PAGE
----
Computer glitch halts Tokyo trading

System error in Japanese Stock Exchange, the second glitch in seven months, a result of backup systems failure and halted derivatives trading.

The Tokyo Stock Exchange (TSE) experienced a computer error which halted derivatives trading for 95 minutes on Tuesday, marking its second glitch in seven months. 

The system failure lasted from 9:20am to 10:55am local time and was due to a failure in its backup systems, similar to the glitch in Feburary, Hiroaki Uji, director of trading systems at TSE, told Bloomberg. The Feb. 2 glitch had been its biggest disruption in six years, halting trading for 3.5 hours in some of the country's biggest companies, according to a seperate report by the newswire.

The error this week had taken place in the system used for derivatives at the bourse, and not Arrowhead--which handles cash equity transactions and was the cause of the Feb. 2 failure, said Hiroki Kawai, director of IT planning and corporate strategy at TSE, at a press briefing in Tokyo on Tuesday night, according to Bloomberg.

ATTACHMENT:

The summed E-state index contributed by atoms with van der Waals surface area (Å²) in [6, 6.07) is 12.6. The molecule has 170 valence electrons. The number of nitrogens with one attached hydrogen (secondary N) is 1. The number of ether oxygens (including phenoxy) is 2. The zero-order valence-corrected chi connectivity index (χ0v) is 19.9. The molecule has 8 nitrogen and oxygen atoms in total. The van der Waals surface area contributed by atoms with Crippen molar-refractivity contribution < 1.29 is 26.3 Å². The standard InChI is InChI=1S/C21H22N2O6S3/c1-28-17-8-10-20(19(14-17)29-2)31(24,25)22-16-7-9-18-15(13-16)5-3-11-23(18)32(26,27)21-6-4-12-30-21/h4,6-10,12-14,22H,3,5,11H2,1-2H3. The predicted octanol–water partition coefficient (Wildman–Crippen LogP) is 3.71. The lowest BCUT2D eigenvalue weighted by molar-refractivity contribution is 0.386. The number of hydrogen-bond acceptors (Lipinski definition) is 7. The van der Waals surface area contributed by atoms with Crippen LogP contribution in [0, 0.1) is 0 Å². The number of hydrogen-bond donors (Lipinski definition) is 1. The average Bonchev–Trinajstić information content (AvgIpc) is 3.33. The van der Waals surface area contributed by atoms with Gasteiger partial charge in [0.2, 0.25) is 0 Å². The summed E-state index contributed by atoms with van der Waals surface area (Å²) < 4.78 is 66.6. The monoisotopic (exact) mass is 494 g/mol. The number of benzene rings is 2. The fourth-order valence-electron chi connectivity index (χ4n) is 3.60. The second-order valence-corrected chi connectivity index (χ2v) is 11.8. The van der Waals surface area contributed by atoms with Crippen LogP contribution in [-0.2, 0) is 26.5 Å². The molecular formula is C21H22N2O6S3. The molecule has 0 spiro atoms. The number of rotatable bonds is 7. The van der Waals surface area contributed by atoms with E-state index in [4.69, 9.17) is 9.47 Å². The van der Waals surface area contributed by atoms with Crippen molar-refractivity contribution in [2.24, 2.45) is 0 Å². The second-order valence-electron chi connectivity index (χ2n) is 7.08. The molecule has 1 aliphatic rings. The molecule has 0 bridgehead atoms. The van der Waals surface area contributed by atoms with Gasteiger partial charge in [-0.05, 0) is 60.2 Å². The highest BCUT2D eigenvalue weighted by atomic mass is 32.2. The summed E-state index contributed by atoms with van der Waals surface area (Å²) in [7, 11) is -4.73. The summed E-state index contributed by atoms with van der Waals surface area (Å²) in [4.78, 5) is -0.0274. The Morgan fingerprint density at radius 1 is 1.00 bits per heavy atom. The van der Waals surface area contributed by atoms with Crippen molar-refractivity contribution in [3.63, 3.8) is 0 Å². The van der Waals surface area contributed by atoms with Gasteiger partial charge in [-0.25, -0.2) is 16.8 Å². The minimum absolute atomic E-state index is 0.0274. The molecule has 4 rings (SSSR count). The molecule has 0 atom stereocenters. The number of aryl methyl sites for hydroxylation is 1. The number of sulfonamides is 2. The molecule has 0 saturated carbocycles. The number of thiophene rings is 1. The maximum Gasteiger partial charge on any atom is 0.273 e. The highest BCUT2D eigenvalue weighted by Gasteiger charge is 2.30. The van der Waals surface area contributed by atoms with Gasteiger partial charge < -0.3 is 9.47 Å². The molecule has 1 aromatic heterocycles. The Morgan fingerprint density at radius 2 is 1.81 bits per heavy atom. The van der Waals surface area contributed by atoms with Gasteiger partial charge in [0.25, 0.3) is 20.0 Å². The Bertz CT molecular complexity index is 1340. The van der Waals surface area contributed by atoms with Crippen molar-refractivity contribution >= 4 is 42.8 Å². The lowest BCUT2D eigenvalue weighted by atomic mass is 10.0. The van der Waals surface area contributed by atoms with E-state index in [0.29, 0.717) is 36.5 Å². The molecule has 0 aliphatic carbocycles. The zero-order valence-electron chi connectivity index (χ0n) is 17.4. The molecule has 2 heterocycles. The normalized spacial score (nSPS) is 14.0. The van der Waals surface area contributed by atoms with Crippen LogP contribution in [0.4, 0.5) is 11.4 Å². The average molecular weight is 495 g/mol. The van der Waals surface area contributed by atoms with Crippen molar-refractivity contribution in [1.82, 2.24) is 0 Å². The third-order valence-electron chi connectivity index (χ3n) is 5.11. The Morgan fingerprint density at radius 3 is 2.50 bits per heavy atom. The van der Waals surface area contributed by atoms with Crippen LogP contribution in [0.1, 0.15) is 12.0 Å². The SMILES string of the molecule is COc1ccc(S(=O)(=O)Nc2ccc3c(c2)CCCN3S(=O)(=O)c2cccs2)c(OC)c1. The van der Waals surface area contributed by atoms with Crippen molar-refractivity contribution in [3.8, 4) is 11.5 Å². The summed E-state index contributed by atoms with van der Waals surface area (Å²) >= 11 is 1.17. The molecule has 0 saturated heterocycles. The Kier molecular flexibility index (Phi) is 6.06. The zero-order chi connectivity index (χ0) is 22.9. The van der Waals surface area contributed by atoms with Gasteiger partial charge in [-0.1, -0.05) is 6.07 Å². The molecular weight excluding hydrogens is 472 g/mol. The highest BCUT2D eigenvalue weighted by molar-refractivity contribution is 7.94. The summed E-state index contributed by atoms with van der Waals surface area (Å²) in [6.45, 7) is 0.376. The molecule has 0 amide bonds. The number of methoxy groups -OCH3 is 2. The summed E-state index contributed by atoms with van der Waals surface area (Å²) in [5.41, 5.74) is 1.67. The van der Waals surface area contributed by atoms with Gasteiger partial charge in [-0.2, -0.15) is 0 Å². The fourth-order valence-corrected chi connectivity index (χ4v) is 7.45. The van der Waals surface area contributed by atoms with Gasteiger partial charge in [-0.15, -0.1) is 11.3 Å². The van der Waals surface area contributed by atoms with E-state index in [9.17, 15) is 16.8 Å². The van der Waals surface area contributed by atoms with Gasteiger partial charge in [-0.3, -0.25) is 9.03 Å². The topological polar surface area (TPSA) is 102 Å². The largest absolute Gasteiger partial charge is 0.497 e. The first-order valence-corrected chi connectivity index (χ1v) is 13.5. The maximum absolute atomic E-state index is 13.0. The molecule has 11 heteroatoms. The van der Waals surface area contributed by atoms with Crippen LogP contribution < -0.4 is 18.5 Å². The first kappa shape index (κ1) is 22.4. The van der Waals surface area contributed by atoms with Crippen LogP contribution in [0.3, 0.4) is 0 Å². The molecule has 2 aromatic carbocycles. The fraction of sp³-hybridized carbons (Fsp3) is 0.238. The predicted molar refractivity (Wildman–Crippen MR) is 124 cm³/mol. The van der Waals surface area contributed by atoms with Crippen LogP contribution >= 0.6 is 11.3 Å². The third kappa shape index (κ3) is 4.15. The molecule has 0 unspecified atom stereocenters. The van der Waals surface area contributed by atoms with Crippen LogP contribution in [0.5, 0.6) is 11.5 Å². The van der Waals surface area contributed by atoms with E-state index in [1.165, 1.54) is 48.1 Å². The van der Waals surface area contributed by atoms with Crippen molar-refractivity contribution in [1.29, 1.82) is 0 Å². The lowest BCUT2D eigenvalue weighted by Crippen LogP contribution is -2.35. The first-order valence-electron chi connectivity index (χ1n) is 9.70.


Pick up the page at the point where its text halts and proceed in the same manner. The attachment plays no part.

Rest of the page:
A switch that was supposed to automatically activate the backup system did not work, similar to the crash in February, but the exact nature of the first problem or its cause remains unknown, Kawai admitted.

The TSE outage comes a week after Knight Capital Group had been taken to the brink of bankruptcy when a software upgrade to the New York Stock Exchange (NYSE)  last week triggered a US$440 million loss. A software glitch on Nasdaq in May also delayed Facebook's public listing debut and affected transactions .

Earlier in February, Kuala Lumpur-based stock exchange Bursa Malaysia suffered a distributed denial of service attack (DDoS) to its Web site at the end of trading time on Feb. 13, resulting in users experiencing intermittant access to its site.




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